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North Carolina Immunization Branch

Vaccine Preventable Diseases

Meningococcal Disease

The Disease

Meningitis is a contagious respiratory disease caused by bacteria and is spread through air droplets and direct contact with infected persons. It can be spread through coughing, sneezing, kissing or sharing items like drinking glasses, lip balm, eating utensils or cigarettes.  Adolescents and young adults are at increased risk of contracting this disease. Invasive meningococcal disease occurs in three common forms: meningitis, blood infection and pneumonia; other forms account for a small percentage of cases.

The Vaccine

Meningococcal vaccines protect against most types of meningococcal disease, although they do not prevent all cases. There are two kinds of vaccines that protect against meningitis available in the United States: meningococcal polysaccharide vaccine and meningococcal conjugate vaccine.

Who Should get Vaccinated?

Children 2 through 10 years of age should receive two doses of meningococcal vaccine only if they are at increased risk for the disease.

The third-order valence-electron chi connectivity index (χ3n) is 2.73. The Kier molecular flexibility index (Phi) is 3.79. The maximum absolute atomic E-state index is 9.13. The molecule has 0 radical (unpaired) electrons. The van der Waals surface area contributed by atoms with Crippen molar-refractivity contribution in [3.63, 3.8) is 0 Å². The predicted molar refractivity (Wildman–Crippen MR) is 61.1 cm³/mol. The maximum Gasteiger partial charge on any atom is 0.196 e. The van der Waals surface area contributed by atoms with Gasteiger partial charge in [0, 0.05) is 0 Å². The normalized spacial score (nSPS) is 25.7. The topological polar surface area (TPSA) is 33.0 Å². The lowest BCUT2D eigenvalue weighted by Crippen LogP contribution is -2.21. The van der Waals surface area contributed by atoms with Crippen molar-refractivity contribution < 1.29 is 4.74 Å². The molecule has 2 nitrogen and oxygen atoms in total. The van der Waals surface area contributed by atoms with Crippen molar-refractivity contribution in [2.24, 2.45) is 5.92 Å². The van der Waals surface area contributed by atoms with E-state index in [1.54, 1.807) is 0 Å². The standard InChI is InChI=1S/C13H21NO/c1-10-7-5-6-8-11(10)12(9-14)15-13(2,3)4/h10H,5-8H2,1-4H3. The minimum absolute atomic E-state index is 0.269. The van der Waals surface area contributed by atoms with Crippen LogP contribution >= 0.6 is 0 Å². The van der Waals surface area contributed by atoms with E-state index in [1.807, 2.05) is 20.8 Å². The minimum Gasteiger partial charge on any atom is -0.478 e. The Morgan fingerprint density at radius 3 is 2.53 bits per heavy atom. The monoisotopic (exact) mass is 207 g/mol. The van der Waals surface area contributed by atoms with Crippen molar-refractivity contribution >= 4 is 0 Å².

All 11- through12-year-old adolescents should be vaccinated with meningococcal conjugate vaccine (MCV4). A booster dose should be given at age 16 years. For adolescents who receive the first dose at age 13 through 15 years, a one-time booster dose should be administered, preferably at age 16 through 18 years, before the peak in increased risk. Adolescents who receive their first dose of MCV4 at or after age 16 years do not need a booster dose.

Adults should get meningitis vaccine if they:

  • Are a college freshmen living in a dormitory
  • Are a military recruit
  • Have a damaged spleen or your spleen has been removed
  • Have terminalcomplement deficiency
  • Are a microbiologist who is routinely exposed to Neisseria meningitidis (the causal pathogen)
  • Are traveling or residing in countries in which the disease is common.

North Carolina Requirements

Meningococcal vaccination is not required in North Carolina.

Additional Resources:

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